All-Star Speak-Out: Baseball Players Pledge to Boycott Arizona All Star Game

If Major League Baseball’s 2011 All-Star Game is held as planned in the anti-immigrant “meth lab of democracy” otherwise known as Arizona, players are letting it be known that the show will go on without them. On Monday's media day for this week's 2010 game in Anaheim, several Latino All-Stars were asked for their thoughts about next year’s game taking place in a state being monitored by the justice department for racial profiling.

''If the game is in Arizona, I will totally boycott," said Milwaukee Brewers pitcher Yovani Gallardo. Kansas City reliever Joakim Soria and Detroit Tigers pitcher Jose Valverde seconded that emotion. ''They could stop me and ask to see my papers. I have to stand with my Latin community on this,” said Soria.


The three have now joined San Diego Padres all-star Adrian Gonzalez, and his teammates Yorvit Torrealba, and Heath Bell along with Chicago White Sox manager Ozzie Guillen in stating that they would stay away from Arizona next summer.

Other even more prominent players didn’t call for a boycott, but they made their feelings exceedingly clear. Major League home run leader, Toronto Blue Jays outfielder Jose Bautista said,  ''Hopefully, there are some changes in the law before [next year]. We have to back up our Latin communities.''

The biggest star in the game, Albert Pujols, came out in direct opposition to his Arizona-law-loving manager Tony LaRussa, saying, "I'm opposed to it. How are you going to tell me that, me being Hispanic, if you stop me and I don't have my ID, you're going to arrest me? That can't be.''

A spokesperson for the Baseball Players Association also made news by saying they would fully back any player who chose to boycott the 2011 game.  [As a side-note, Alex Rodriguez – Major League Baseball’s answer to Lebron James in too many ways to name – was also asked about Arizona’s laws but just said, ''Wrong guy,” and then pointed to other players in the locker room. Rodriguez then proceeded to drown after attempting to make love to his own reflection in a nearby duck pond.]

This flurry of commentary in this most staid of sports threatens to overshadow Tuesday’s Midsummer Classic and spotlight the political and moral impotence of Major League commissioner Bud Selig. Selig refused to comment on the issue today and his one statement all season on the issue managed to be both puzzling and inane. (After much analysis, it was determined that Selig wants the game to stay in Arizona.) Selig's constant crutch of no-comments may be coming to an abrupt end.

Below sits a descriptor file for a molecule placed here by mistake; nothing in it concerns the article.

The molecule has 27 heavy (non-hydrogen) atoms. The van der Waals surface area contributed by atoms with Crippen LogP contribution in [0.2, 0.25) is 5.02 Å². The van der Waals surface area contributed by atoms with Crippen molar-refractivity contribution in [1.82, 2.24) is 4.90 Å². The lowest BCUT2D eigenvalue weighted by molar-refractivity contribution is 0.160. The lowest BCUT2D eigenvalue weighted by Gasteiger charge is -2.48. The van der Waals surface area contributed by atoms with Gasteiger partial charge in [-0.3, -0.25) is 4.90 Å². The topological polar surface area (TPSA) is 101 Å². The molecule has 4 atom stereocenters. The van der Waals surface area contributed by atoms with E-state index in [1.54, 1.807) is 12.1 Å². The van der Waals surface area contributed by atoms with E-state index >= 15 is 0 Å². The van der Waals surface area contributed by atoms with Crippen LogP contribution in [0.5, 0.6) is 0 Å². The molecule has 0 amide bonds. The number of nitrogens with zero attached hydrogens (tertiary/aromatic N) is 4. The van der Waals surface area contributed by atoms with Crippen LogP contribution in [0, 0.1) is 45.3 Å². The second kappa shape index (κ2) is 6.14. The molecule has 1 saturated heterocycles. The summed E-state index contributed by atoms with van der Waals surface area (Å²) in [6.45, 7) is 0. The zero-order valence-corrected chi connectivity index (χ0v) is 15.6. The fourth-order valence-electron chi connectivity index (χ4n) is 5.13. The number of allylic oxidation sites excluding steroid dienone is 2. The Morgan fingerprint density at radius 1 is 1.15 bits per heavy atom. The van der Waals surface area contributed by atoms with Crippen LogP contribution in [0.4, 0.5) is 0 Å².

The sports media wasn’t asking about immigration out of concern for the 28% of Major Leaguers born outside the United States. They were probing the actual political thoughts of players because of a very real, growing movement of civil rights and grass roots organizations calling on MLB to move the game.

On Monday morning, the organization held a press conference where they showcased more than 100,000 names who had signed their petition calling on Major League Baseball to act. A protest has also been called for Tuesday at 3pm right at Angel Stadium, on all American Gene Autry Way in Anaheim.

As Wade Henderson, president of the Leadership Conference on Civil and Human Rights and Janet Murguia is president of the National Council of La Raza wrote in an oped on Alternet, “Unless the league acts, next year our favorite all-stars could enter a hostile environment, and the families, friends and fans of a third of the players could be treated as second-class citizens because of their skin color or the way they speak…. We are not asking Selig to weigh in on immigration policy; we are asking him to take a stand against bigotry and intolerance. Despite being petitioned by numerous members of Congress and civil rights, labor and social justice groups, Selig has not adequately addressed the issue.”

He certainly has not. But if civil rights activists keep up the pressure on the outside and players keep speaking out on the inside, Selig will have no choice but to make perfectly clear where he stands on the most basic civil rights of his own players. If the NFL could move the Super Bowl from Arizona two decades ago because they wouldn’t acknowledge Martin Luther King’s birthday; if the NCAA can keep post-season tournaments out of states that still fly the confederate flag, then Bud Selig can wipe that hang-dog look off his face, straighten his back, and do the right thing.  If not for the people, he can do it for Pujols.